|FDSN code||ZE (2019-2019)||Network name||Node deployment along the intersection of the Denali Fault and Parks Highway (Denali Imaging)|
|Start year||2019||Operated by|
|End year||2019||Deployment region||
We'll deploy two simultaneous arrays of seismometers along the Denali fault where it intersects the Parks highway. One array will be 300 nodes spaced 500m along the train track; we've received permission from the Alaska Railroad corporation to deploy on their land 40 feet from the tracks and in addition they will support us with a road-rail vehicle. The railroad runs approximately perpendicularly to the fault; our main targets are (a) the structure of the moho across the Denali and Hines Creek faults (currently a subject of debate), (b) upper crustal structure via ambient seismic noise imaging, and (c) detection of local seismicity. During the winter months, only 2 trains per day use the tracks, which will keep nuisance signals to a minimum. The experiment needs to conclude before the end of April when traffic picks up and the rivers melt. The second array will be composed of 100 seismometers with 20 meter spacing across the fault at a nearby location that has been trenched for paleoseismic studies. The target will be the upper 1-3km damage zone structure, which will be imaged using ambient noise and trapped waves generated by local earthquakes. We will likely apply several other techniques including fault zone head wave analysis, first-arrival polarization analysis, ambient noise cross-correlation at high frequency, and fault zone resonance spectral analysis. The location is moderately forested and rugged and will be conducted primarily by snowshoe hiking. The principal investigators Carl Tape and Amir Allam successfully conducted a nodal seismometer deployment under similar conditions in March-April of 2016 along the Denali fault where it is intersected by the Richardson Highway 100km to the east of the present work. Much of the field area is accessible via a frozen river, which will greatly facilitate the deployment during the midwinter months February to March. Both Allam and Tape scouted this field area during March 2018 to develop a thorough site plan and understand the logistics. For both arrays, the instruments will be shallowly buried (~2 inches) for noise reduction and safety. During February and March, there will be virtually no human activity, and very little wildlife. We will accomplish the burial via hand auger, digging rod, and sharpshooter shovels. The locations will be taken with precise RTK gps which will allow easy recovery; we also have a metal detector as a diligent contingency plan. Allam and Tape have extensive experience with the terrain and the instruments. Allam has conducted a dozen nodal deployments in conditions ranging from urban to desert to Alaskan winter and has never lost an instrument for any reason. These arrays offer a unique opportunity to study fault structure at multiple scales across the longest and oldest strike-slip fault in the world. The field conditions will be challenging and will provide a beautiful demonstration of the considerable utility of the nodal seismometers. This work is fully supported by two NSF grants, 1736248 and 1736223.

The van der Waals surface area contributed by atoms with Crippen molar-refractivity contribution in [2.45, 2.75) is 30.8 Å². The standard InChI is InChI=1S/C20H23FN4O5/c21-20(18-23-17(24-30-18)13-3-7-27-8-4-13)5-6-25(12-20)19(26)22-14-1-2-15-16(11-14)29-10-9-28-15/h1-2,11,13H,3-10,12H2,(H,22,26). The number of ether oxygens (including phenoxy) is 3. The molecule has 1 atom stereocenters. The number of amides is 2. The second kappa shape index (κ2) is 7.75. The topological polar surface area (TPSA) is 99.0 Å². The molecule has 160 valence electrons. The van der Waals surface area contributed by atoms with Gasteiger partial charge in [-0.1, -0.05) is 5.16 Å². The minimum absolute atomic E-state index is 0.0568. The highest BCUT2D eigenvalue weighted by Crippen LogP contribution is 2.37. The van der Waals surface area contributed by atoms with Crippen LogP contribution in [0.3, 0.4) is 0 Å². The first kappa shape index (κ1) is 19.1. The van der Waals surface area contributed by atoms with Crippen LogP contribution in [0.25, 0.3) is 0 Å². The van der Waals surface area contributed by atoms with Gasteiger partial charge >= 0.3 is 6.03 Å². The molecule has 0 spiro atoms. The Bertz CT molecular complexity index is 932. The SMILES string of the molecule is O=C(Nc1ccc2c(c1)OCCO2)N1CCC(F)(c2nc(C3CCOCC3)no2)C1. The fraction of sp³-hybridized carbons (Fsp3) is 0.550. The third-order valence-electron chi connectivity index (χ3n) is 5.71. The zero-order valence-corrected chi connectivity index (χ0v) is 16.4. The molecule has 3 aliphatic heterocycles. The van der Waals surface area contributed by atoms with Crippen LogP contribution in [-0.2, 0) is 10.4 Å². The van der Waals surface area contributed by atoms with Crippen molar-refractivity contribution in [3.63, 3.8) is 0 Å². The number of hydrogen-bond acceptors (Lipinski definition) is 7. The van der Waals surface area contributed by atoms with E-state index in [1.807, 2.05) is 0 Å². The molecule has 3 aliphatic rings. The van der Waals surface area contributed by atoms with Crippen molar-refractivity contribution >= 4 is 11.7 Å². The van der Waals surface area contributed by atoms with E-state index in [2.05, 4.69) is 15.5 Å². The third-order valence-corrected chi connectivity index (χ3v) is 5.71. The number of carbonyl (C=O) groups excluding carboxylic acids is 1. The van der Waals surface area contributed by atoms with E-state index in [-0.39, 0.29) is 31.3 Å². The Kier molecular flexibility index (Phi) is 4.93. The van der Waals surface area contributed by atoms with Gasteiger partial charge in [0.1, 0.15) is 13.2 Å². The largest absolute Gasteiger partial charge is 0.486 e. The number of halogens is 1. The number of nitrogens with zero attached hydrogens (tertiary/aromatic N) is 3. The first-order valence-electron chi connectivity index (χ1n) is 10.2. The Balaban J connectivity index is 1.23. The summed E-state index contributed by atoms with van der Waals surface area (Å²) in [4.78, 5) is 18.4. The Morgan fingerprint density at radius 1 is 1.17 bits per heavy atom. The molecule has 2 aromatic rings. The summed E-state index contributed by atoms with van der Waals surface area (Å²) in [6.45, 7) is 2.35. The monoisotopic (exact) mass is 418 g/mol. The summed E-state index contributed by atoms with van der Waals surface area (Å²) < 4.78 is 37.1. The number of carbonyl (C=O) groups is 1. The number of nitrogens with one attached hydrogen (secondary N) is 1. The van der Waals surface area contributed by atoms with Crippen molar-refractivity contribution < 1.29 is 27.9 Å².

|Digital Object Identifier (DOI)||https://doi.org/10.7914/SN/ZE_2019|
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